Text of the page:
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How Long Does It Really Take For Hair To Grow? We Investigate

photo of woman with long hair brushing hair how long does it take hair to grow
Waiting for hair to grow is high on our list of the most tedious tasks. Getting those inches chopped off takes seconds, but waiting for them to grow back can be an exercise in hating the past you and vowing never to make impulsive choices again. While you search for pixie bob hair ideas, get educated!

Poring over confusing medical studies and trying to extrapolate answers can get dry, so we tapped New York City dermatologist and hair loss expert Dr. Doris Day to help make it easy to understand hair growth. Keep reading for the details on how long it takes hair to grow, what to expect out of your mane, and what can be slowing it down.


How does hair grow?

If you just cut micro bangs and have taken up residence in front of the mirror to pine for what once was, you’ll have plenty of time to educate yourself on what’s coming. First, it’s important to know that hair growth starts at the scalp. Each hair grows from a root inside a tiny follicle, fed by blood vessels.

Hair grows in three phases: anagen, catagen, and telogen. In normal person speak, that’s a growing phase, a resting phase, and a shedding phase. The first can last anywhere from two to ten years, meaning your hair will lengthen at a steady pace consistently during that time. Once that’s over, your follicles will take a brief rest (usually around two weeks) before starting a shedding phase that usually lasts several months.

Of course, Dr. Day is quick to point out that your body always responds to what’s going on in your life. If you’ve been ill or had a traumatic event occur, it’s possible that those three phases will stretch. Dermatologists say that everyday events like extreme dieting and more major ones like divorce can play a significant role in the growth cycle of your mane.

“[The hair] just pushes into that catagen phase and from there it goes into that telogen phase, which is why it takes around three months after that shock before you start to see that hair loss,” she explains.

Positive hormonal adjustments may also reflect in the length and growth pace of your mane. Pregnancy is often cited as the most common cause of an extended growth phase.

Extreme growth can also lead to excessive shedding, another common concern Dr. Day hears about from patients. Seeing stray hairs on their pillows, clothing, and in their shower drains, they worry about all the hair falling out. Relax! It’s likely very normal.

“You’re supposed to shed hair every day,” Dr. Day explains. “We say about 100 hairs a day, and that’s a theoretical [estimate] based on the assumption that you have 100,000 hairs on your scalp and 10 percent of the hairs are in that resting phase—which means that on any given day 10 percent of those hairs are going to drop out.”

Strand loss aside, the American Academy of Dermatology estimates that your hair will grow about six inches every year. Keep in mind, however, that every head of hair is unique so the benchmark may differ slightly for you.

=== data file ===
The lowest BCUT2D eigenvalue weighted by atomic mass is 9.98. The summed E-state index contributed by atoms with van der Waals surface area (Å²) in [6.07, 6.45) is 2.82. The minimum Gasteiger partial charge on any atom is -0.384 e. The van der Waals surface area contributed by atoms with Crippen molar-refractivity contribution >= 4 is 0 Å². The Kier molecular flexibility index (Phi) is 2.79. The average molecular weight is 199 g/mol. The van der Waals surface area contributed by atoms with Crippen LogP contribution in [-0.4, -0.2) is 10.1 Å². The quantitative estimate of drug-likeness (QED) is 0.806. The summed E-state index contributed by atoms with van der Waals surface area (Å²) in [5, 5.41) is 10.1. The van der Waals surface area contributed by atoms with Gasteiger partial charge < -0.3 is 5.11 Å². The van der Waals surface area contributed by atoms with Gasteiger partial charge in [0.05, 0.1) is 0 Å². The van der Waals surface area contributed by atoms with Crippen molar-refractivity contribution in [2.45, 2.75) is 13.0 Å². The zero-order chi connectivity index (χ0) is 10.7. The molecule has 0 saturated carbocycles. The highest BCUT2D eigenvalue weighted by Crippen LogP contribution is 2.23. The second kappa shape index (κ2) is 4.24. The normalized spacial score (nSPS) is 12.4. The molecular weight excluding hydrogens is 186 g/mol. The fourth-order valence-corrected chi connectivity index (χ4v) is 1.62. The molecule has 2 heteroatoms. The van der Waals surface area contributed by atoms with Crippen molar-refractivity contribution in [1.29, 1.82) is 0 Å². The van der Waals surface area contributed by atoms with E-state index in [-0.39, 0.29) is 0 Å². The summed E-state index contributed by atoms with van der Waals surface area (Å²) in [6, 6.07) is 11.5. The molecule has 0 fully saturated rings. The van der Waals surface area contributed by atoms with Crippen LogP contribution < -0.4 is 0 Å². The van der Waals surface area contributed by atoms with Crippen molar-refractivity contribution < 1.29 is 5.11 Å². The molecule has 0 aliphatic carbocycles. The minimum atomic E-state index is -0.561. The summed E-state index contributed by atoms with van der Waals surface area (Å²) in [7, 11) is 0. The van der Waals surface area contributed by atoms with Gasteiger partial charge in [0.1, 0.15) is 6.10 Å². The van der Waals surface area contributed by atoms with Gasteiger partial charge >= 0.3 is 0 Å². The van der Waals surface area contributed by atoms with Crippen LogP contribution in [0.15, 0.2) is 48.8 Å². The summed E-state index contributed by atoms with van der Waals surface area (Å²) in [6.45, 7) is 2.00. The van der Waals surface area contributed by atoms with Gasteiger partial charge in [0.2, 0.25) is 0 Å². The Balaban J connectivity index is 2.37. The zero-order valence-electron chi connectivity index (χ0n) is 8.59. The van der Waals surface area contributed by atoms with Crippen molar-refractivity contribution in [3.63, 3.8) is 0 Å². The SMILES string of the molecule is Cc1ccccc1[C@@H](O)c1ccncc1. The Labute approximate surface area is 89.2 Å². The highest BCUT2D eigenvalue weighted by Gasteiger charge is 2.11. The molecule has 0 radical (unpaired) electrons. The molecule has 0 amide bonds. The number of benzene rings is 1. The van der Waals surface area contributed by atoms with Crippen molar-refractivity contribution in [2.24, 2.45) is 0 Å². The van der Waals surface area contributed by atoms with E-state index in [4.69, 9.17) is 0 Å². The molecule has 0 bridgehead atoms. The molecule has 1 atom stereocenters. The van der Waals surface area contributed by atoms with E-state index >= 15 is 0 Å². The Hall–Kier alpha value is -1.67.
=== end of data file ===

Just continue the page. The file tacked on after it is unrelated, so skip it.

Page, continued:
How does hair growth change over time?

Aging has a pesky effect on everything from body shape to skin texture, so it makes sense that hair is another place you’ll see it take a toll. If you feel like your hair just isn’t growing at the pace it did when you were young, Dr. Day backs up your suspicions.

“Your hair does age, and your follicles do age,” she says. “There’s a genetic component to it.”

Slowed hair growth isn’t the only thing holding you back as you age, either. A lifetime of tight hairstyles or braids can also mean the development of traction alopecia. All that tugging on your follicles can cause scarring over time, stopping your hair from regrowing. It’s crucial to work with a stylist who’s gentle on your hair and give it the same treatment during at-home styling.


How does your hair care routine fit into all of this?

If you don't see the growth you’d like and haven’t experienced illness or trauma, breakage may be a problem for you and you don’t even know it. Salon color often requires the use of bleach to pre-lighten for pastel and blonde shades, which damages hair over time.

Blonde addicts, in particular, can benefit from a hair care system that keeps their hair strengthened and looking healthier. From the L’Oréal portfolio of products, we love L’Oréal Professionnel’s illuminating and restoring Blondifier range for all blonde hair. When used as a system of shampoo and conditioner, the line boasts intense nourishment and a 52 percent improvement in smoothness.

For those who worship at the altar of heat styling, a quality heat protectant is a must-have to help guard fragile strands against scorching temperatures. Biolage Thermal Active Setting Spray is a favorite of ours for all things heat-related.

If you’ve poured over every answer and are still not seeing the length you want, it may be time to consult your stylist. The two of you can look into extension options that may be a fit for your lifestyle or discuss a long-term plan. Long hair is a matter of patience (and a little luck). Armed with Dr. Day’s expert advice and knowledge about how hair grows, you’re ready to have a mane that will make everyone else feel envious.

Looking for customized advice about growing super long hair? Use our salon locator to book an appointment with a stylist near you.

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